Parshat Shemos 5770: Assimilation and the Evolution of Jewish Enslavement — Then and Now(?)

       



   


by Moshe Burt

To sufficiently comprehend the evolution of the enslavement of B’nai Yisrael in Mitzriyim, it would seem that one needs to comprehend the closed nature of the two preceding Parshiyot; the concluding posuk of Vayigash;

And Yisrael dwelt in the land of Mitzriyim in the land of Goshen, and they acquired property in it and… multiplied greatly

and the first posuk of Vayechi;

And Yaakov lived in the land of Mitzrayim for seventeen years…

We need to understand the gist of the Kli Yekar; that the Sh’vatim, the Am, knowing that they were to be in Mitzriyim for a definite period of time beyond their lifetimes thus perceived a permanence. Therefore, they adapted themselves to living in Mitzriyim long-term and were thus vulnerable to Mitzri “encouragement” to melt, to assimilate into Mitzri society, to work for the nation, etc. The B’nai Yisrael began to accumulate wealth, land, assets, material possessions as they grew in numbers from 70 souls to 600,000 during Yaakov’s 17 years in Mitzrayim, as stated in the Judaica Press Chumash volume 3 re: Parsha Vayechi.

With the passage of time, and with Yaakov and the brothers — the tribal heads all passing from the scene, the Am forgot about their true home in Canaan, in Eretz Yisrael, and became complacent in Mitzriyim. And with the passing of heads of B’nai Yisrael, the Am no longer retained an elevated status in the eyes of the Mitzriyim who quickly forgot how Yosef saved them from famine.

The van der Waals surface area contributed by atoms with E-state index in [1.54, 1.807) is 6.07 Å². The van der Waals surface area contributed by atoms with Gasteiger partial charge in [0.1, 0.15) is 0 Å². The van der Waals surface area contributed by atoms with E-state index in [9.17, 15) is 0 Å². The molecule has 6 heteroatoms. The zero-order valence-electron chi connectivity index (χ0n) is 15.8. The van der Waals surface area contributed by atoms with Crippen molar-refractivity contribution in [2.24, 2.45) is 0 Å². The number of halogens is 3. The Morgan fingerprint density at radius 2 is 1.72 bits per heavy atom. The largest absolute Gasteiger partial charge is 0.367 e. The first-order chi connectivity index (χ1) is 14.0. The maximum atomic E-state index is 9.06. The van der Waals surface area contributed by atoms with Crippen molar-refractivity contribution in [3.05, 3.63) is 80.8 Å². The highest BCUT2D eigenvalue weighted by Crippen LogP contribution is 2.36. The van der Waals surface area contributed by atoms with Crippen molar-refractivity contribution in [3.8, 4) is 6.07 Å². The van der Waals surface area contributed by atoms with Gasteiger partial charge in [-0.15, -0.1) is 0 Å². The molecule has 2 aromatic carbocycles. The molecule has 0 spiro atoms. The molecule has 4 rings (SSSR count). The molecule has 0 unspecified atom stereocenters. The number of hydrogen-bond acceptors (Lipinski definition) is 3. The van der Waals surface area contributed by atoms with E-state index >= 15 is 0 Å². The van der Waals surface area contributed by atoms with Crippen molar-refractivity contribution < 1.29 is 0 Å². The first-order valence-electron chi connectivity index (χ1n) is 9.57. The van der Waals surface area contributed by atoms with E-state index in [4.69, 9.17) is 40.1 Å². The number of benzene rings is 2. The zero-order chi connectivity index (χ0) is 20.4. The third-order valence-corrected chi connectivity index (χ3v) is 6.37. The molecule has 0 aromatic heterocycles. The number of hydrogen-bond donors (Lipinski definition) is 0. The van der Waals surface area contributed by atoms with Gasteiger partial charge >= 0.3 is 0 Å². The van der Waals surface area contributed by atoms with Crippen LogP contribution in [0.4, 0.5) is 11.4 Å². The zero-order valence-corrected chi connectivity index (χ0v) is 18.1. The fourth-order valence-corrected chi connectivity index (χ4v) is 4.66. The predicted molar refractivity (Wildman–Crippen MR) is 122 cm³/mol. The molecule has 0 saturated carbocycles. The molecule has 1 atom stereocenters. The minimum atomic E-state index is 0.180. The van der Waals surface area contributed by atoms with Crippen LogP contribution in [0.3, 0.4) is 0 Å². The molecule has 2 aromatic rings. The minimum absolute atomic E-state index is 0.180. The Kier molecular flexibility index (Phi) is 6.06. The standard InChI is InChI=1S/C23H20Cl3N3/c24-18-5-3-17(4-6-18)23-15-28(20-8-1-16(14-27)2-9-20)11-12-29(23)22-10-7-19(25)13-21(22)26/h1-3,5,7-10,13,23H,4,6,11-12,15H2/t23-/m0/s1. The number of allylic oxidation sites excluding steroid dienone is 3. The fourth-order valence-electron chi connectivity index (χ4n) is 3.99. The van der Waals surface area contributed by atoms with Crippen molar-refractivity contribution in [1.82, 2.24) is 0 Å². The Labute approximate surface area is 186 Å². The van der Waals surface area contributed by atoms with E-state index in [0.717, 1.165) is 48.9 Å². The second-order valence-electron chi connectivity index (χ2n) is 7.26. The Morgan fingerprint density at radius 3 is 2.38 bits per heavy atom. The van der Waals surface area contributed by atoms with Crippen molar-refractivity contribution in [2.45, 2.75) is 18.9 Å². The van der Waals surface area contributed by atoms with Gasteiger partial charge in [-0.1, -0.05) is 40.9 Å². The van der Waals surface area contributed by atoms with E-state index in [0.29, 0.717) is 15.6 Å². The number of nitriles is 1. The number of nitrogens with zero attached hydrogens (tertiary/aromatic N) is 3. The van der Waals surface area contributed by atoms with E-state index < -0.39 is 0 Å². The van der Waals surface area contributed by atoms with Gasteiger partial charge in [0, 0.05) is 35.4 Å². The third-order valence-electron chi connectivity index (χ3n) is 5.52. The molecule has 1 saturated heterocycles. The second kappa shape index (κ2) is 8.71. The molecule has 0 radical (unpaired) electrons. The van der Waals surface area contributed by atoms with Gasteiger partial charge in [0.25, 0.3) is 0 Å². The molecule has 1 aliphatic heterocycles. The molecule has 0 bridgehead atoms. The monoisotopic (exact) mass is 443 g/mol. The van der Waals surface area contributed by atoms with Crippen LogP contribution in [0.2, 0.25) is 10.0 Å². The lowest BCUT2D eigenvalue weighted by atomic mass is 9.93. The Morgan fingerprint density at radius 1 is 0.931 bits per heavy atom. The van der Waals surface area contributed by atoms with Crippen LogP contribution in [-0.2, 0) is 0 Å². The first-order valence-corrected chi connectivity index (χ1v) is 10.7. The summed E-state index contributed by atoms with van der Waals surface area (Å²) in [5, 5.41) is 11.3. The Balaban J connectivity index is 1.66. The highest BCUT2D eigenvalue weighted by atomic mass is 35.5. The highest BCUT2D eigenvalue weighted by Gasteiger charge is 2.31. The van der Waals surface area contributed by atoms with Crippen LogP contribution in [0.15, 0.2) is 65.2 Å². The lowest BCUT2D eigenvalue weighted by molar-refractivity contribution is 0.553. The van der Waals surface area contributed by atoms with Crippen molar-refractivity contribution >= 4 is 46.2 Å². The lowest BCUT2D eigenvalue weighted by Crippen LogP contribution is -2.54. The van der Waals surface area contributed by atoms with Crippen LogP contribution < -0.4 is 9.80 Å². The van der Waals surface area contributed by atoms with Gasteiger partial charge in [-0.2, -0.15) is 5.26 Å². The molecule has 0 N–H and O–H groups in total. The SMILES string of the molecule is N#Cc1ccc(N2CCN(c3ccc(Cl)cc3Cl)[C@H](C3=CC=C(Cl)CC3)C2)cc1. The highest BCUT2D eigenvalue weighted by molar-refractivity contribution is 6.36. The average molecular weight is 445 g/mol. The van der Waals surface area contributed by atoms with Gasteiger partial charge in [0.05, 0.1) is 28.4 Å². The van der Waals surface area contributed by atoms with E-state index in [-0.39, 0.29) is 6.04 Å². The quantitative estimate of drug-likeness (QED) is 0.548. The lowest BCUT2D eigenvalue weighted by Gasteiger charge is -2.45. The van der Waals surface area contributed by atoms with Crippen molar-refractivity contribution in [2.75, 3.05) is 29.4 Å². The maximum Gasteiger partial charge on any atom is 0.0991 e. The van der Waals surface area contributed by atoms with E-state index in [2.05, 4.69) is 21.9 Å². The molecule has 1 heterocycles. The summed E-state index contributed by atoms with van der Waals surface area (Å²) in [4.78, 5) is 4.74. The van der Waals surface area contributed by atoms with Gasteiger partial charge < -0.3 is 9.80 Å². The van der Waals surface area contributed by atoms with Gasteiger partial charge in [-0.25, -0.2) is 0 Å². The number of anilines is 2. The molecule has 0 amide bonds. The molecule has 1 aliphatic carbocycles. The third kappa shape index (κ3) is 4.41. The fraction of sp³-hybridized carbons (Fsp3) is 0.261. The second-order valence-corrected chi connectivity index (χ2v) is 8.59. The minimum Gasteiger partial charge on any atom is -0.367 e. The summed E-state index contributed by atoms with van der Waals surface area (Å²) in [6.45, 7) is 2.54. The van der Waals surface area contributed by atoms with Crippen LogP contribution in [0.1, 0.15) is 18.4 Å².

Last year at this time this author discovered a Sefer in the Shul’s bookcase; Ner Uziel: Perspectives on the Parsha, where Rabbi Uziel Milevsky z’l adds substantial clarity to the Jews’ evolution into bondage in Mitzriyim.

Ner Uziel on Parshat Shemos (p. 297-301) refers to Perek 1, posuk 7 which reads;

“The B’nai Yisrael were fruitful and they bred… they became so numerous that the land was filled with them.”

Rabbi Milevsky finds the Torah’s loshen for bred; “vayishretzu” disturbing. He notes that “vayishretzu” comes from the root word; sheretz = rodent, i.e. that;

“The Jewish people multiplied like rats.”

Rashi, on our posuk, notes that even with the miraculous birth rate of 6 children at a time, the Jews couldn’t have filled the land of Mitzriyim.

So why this loshen “vayishretzu”?

While the Sh’vatim lived, the Jews remained on Goshen and continued in the ways of their forefathers and were dedicated exclusively to Divine Service.